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A Blog from New America's Federal Education Budget Project

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Happy Holidays from Ed Money Watch

December 22, 2009
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In honor of the holiday season, Ed Money Watch will be taking a break for the next to weeks. We'll be back on January 5th with more coverage of education finance issues.

Friday News Roundup: Week of December 14-18

December 18, 2009

At Ed Money Watch, we discuss and analyze major issues affecting education funding. In our Friday News Roundup, we try to highlight interesting stories that might otherwise get overlooked. These stories emphasize how federal and state policy changes can affect local schools and districts.

Mississippi School Districts Prepare for Funding Cuts

Ohio Legislators Pass Budget Repair Legislation

Indiana Education Board to Give Districts Options on Budget Cuts

Kansas Governor Says Education Funds Will Not Be Cut Further


Mississippi School Districts Prepare for Funding Cuts
Mississippi school districts are likely to face an additional 3 percent in budget cuts on top of the 5 percent in cuts made earlier this year for 2010 and another 1 percent in 2011. Luckily, district superintendents have been expecting these additional cuts and making efforts to limit their impact like increasing efficiency in transportation, and travel services and preparing teachers for reductions in salaries or days worked. The state’s joint budget committee has also recommended that districts be provided additional flexibility in the face of these additional cuts. This would enable superintendents to divide state funds among services as they see fit and employ innovative solutions to funding problems like increasing reliance on contract services. More here…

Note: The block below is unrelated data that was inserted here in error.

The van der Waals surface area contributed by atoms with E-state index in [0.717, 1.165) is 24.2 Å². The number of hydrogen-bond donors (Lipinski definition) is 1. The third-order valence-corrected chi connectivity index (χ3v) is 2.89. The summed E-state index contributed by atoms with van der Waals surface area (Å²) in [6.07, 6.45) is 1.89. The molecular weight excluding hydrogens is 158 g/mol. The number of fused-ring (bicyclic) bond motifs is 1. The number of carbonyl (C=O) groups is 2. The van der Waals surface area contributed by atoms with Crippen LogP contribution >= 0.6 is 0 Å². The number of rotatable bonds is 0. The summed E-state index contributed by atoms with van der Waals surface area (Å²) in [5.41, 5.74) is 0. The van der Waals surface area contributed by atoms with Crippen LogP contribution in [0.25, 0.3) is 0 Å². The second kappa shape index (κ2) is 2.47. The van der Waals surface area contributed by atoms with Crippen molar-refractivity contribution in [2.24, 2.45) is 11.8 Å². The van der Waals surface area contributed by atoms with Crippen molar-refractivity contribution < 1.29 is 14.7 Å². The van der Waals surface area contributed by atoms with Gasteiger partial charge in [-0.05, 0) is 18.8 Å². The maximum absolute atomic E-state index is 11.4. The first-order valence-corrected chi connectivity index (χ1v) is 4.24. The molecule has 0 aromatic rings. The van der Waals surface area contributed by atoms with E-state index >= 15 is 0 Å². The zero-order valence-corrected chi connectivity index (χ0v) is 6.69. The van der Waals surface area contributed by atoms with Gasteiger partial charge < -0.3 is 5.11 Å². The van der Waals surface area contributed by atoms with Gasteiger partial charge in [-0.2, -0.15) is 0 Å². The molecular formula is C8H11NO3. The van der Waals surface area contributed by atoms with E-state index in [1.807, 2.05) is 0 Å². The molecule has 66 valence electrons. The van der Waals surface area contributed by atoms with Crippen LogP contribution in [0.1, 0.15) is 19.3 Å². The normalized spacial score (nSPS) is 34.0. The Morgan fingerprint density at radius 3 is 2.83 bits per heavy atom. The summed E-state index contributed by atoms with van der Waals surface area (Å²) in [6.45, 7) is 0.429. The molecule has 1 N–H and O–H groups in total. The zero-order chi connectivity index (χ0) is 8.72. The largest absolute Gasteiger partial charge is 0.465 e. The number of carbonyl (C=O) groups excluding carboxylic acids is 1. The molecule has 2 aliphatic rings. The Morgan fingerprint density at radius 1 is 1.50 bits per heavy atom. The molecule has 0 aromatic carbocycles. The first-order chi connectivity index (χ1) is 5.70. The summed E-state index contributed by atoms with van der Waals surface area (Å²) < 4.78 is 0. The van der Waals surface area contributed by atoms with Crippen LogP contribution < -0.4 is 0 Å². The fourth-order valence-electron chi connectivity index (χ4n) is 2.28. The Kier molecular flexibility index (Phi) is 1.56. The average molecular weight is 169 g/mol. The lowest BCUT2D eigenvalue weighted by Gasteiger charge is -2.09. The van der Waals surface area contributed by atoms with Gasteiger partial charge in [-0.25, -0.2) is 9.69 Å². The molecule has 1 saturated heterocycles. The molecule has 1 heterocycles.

Ohio Legislators Pass Budget Repair Legislation
Ohio state legislators passed a budget repair bill on Thursday that fills the $851 million hole in education funding created after plans to install slow machines at race tracks collapsed. The bill delays a 4.2 percent cut in state income tax and begins a pilot program to reduce the cost of state construction projects at colleges and universities. Without this emergency legislation, Ohio would have likely become ineligible for State Fiscal Stabilization Funds as awarded through the American Recovery and Reinvestment Act. The bill also makes it easier for districts to get waivers for the state’s full-day kindergarten requirement and earmarks $34 million for parochial schools. More here…

Indiana Education Board to Give Districts Options on Budget Cuts
The Indiana Board of Education announced that it will give school districts a list of options for ways they can eliminate a minimum of $300 million in state education spending. Specifically, the board wants to ensure that these spending cuts do not require districts to lay off teachers. Potential options include wage freezes, district consolidation, hiring suspensions, and increased local income taxes. The board also recommends that cuts begin in January, rather than in April as the state Department of Education requested. More here…

Kansas Governor Says Education Funds Will Not Be Cut Further
Kansas Governor Mark Parkinson said on Thursday that further cuts to education programs will hurt the quality of education in Kansas schools and that he will not approve any further cuts to K-12 or higher education. Thus far, K-12 has lost $300 million in state funding and higher education has lost $106 million. However, without further cuts, the state will face a deficit of $300 million going into 2010. Among other plans, Governor Parkinson is considering an increase in the cigarette tax to make up the difference. More here…

Briefly Noted

    Alabama institutions of higher education unlikely to receive the $358 million to bring state spending back to 2008 levels.